Is Labour tied in knots over academies?
The Labour Party has shifted to a more hard-line policy on schools, saying it would scrap the current academy system.
But dozens of its own MPs are part of a group opening academies and planning to become one of England's biggest academy providers.
There are 37 "Labour and Co-operative" MPs - but when it comes to schools policy, the Labour and Co-operative parts of their title seem to be pulling in completely different directions.
The Co-op, part of the fibre of the Labour movement and a sponsor of MPs, is itself the sponsor of its own multi-academy trust - running academies.
But Angela Rayner, Labour's shadow education secretary, has a policy to stop the creation of any academies.
"We'll start by immediately ending the Tories' academy and free schools programmes. They neither improve standards nor empower staff or parents," she told the party conference.
The Co-op trust currently runs 13 schools, focused on improving standards in the north of England.
And it wants to push ahead to take over 40 academies, which would make it among the biggest academy trusts in the country.
But this ambition would have to be ditched under Labour's policy.
The Co-op trust has been commended for turning round underachieving schools, such as tackling truancy at its Co-op Academy Manchester.
And as the Co-op is using its resources to support Labour MPs and also to back its academy expansion, which Labour now wants to stop - there is, to say the least, some confusion.
Labour's Co-op MPs include:
- shadow education minister Tracy Brabin
- former Education Minister Stephen Twigg
- former Education Select Committee chairman Barry Sheerman
- former shadow education secretary Lucy Powell
- Meg Hillier, who chairs the Public Accounts Committee
Speaking privately, there are Labour parliamentarians who admit they don't understand the party's plans for re-organising schools.
The Co-op is also unimpressed to have the efforts of its academy trust written off.
"If we look at the work of strong, socially minded academy trusts - and there are quite a few - we find a burning desire to end social injustice," says the Co-op Academies Trust's chief executive, Frank Norris.
"There are some, and I would add our trust to the list, who have radically improved the lives of those it serves," he said.
- What does it mean to be an academy school?
- No new free schools or academies, says Rayner
- How the Co-op tackled a school with terrible truancy
Structures and standards
There are wider questions about what Labour really plans for academies.
This was a type of state-funded school originally created by Labour, operating outside of local authority networks and increasingly grouped together in trusts.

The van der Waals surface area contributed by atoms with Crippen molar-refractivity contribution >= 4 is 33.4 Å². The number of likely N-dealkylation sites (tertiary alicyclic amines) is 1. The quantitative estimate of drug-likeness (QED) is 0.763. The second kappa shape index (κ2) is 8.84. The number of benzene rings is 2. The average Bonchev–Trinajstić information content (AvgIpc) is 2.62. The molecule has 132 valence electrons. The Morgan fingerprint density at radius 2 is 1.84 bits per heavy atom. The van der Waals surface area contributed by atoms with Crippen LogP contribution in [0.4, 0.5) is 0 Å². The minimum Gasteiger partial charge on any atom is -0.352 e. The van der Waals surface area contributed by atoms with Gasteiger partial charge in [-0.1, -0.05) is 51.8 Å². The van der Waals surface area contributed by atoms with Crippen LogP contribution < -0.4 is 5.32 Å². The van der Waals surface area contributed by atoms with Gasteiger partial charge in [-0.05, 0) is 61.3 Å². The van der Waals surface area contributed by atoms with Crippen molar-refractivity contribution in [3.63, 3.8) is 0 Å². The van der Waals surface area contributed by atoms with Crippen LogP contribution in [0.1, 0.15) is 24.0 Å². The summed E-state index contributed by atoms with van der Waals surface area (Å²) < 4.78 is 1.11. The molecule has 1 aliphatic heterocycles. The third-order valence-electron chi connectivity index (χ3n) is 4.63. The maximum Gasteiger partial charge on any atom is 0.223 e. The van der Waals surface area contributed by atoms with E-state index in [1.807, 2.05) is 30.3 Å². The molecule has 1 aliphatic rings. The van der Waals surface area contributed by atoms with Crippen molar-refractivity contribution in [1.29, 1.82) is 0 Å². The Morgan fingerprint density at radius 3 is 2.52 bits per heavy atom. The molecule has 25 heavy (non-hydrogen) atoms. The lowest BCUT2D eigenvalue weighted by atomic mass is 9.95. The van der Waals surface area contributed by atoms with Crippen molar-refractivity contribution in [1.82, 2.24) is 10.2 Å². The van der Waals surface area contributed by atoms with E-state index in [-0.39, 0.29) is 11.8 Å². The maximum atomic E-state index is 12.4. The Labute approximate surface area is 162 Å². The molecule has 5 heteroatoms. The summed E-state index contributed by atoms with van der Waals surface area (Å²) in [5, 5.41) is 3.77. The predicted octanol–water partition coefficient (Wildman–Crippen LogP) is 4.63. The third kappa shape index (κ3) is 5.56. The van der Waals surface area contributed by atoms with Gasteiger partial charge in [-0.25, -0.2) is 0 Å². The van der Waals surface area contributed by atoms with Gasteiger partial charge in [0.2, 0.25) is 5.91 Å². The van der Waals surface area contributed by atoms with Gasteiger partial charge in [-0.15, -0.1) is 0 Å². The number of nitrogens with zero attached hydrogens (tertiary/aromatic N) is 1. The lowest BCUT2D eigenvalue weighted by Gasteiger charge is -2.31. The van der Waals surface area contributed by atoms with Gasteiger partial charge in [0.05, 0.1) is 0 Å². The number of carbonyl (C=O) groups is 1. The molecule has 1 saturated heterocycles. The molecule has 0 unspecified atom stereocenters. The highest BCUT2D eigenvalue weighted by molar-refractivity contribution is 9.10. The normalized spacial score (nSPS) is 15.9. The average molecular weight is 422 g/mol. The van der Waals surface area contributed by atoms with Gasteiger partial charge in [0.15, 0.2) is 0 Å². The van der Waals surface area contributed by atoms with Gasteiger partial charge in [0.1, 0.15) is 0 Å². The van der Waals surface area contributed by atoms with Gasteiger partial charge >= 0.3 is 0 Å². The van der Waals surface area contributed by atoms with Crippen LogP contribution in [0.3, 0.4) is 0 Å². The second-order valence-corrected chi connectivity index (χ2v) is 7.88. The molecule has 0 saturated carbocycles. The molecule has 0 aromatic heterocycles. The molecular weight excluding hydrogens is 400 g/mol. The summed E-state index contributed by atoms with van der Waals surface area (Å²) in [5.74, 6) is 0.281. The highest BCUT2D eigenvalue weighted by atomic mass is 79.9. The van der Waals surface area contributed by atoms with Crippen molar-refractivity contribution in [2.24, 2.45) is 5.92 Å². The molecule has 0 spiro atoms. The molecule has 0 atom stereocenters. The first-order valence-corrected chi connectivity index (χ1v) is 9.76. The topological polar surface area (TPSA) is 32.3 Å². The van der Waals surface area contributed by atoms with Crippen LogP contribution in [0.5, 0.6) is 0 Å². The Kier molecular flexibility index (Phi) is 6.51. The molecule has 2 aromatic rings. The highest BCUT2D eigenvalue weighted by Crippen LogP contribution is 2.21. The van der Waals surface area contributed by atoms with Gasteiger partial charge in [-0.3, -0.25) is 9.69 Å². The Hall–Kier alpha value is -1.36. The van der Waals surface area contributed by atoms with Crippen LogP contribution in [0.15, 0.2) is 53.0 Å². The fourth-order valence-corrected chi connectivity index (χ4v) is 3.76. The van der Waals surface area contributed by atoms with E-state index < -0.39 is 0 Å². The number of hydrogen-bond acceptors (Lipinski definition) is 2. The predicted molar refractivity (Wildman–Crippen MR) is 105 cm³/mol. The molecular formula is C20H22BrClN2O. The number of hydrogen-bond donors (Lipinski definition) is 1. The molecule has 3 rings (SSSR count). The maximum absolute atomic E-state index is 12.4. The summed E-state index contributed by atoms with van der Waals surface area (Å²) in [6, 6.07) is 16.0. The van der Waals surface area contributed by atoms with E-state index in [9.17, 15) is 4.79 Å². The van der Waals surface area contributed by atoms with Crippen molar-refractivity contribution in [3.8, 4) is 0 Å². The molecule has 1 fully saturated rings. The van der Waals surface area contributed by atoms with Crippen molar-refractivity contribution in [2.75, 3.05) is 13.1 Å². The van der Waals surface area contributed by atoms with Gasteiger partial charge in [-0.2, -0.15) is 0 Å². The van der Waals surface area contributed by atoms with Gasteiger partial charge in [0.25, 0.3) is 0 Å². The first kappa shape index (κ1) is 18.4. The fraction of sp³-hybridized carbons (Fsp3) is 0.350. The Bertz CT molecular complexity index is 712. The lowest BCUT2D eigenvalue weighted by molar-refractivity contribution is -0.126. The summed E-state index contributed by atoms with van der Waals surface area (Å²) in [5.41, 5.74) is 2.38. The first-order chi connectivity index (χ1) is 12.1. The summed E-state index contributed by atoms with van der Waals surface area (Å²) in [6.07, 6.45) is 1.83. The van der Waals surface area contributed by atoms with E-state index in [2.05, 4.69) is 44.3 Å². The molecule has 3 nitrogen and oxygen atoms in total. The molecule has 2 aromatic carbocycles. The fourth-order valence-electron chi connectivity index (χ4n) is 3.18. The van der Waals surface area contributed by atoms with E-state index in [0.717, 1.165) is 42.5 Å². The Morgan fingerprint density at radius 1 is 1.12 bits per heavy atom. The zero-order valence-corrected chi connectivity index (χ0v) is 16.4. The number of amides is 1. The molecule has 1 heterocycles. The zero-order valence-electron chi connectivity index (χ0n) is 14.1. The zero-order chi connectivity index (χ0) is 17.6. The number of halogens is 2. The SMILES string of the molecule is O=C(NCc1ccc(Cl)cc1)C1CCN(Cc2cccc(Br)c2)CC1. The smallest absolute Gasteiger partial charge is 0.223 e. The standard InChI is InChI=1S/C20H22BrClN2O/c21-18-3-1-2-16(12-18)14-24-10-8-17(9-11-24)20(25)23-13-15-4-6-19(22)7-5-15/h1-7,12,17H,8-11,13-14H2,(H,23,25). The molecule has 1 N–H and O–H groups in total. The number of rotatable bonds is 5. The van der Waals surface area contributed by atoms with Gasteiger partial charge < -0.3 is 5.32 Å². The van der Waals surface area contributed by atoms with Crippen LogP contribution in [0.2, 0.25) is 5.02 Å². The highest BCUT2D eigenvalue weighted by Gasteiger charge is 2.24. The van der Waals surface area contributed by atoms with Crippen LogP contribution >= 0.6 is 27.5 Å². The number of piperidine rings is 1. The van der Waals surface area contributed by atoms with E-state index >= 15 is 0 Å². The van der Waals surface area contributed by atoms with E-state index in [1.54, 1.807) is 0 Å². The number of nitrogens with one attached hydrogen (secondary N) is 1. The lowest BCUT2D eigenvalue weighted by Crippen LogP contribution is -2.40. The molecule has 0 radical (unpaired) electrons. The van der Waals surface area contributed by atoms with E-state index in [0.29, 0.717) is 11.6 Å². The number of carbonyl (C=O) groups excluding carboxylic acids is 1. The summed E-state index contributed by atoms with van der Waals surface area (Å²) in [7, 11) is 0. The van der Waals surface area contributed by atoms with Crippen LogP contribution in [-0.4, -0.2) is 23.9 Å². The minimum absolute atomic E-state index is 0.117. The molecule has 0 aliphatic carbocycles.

Labour says there are no contradictions between the Co-op's plans and its proposed academy reforms - and that under a different structure it will be able to sponsor new schools.
It says that multi-academy trusts - known as Mats - will no longer be able to expand - but under a new format, "co-operative academy trusts" - to be known as Cats - they will be able to take on schools.
It will literally be a case of the Cat sitting on the Mat.
But the new Cats will have a greater role for local authorities and all schools will have a "common rulebook", which a Labour spokesman says will ensure "fairness and consistency".
No turning back
What makes it complicated for Labour is that it isn't starting with a blank page.
Already 66% of secondary schools are academies - and 29% of primaries - with more than 1,000 more academy conversions in the pipeline.
These are run by almost 2,700 separate academy trusts.
It's a system that's been accused of being Byzantine and financially inefficient and there have been complaints about a lack of accountability.
But it's not possible to turn back the clock - as many local education authorities no longer have the capacity to run all their local schools.
Labour says it wants a "common rulebook" for all schools. But it's worth remembering that the last attempt to create a single, one-size-fits-all system turned out to be a political disaster.
In 2016, the Conservative government announced all schools must become academies.
But its own backbenchers, confused as to why outstanding local authority schools should be forcibly turned into academies, torpedoed the policy and forced an embarrassing U-turn.
'We want to expand'
If Labour pushed to get rid of academy trusts, regardless of whether they were any good, it might face the same accusation of pursuing ideology over practical achievement.
If the Conservatives have been accused of being blind to academies' weaknesses, Labour might be accused of being blind to their strengths.
Labour MP for Harrow West Gareth Thomas, who chairs the Co-op Party, said he welcomed Angela Rayner's commitment to co-operative values in schools.
Her conference speech promised to replace free schools with a new name, "co-operative schools", backing the co-operative ethos.
But there are still questions within Labour about what happens to existing academies.
"We want the Co-op school sector to expand - and we look forward to conversations with Labour to see how that can happen," said Mr Thomas.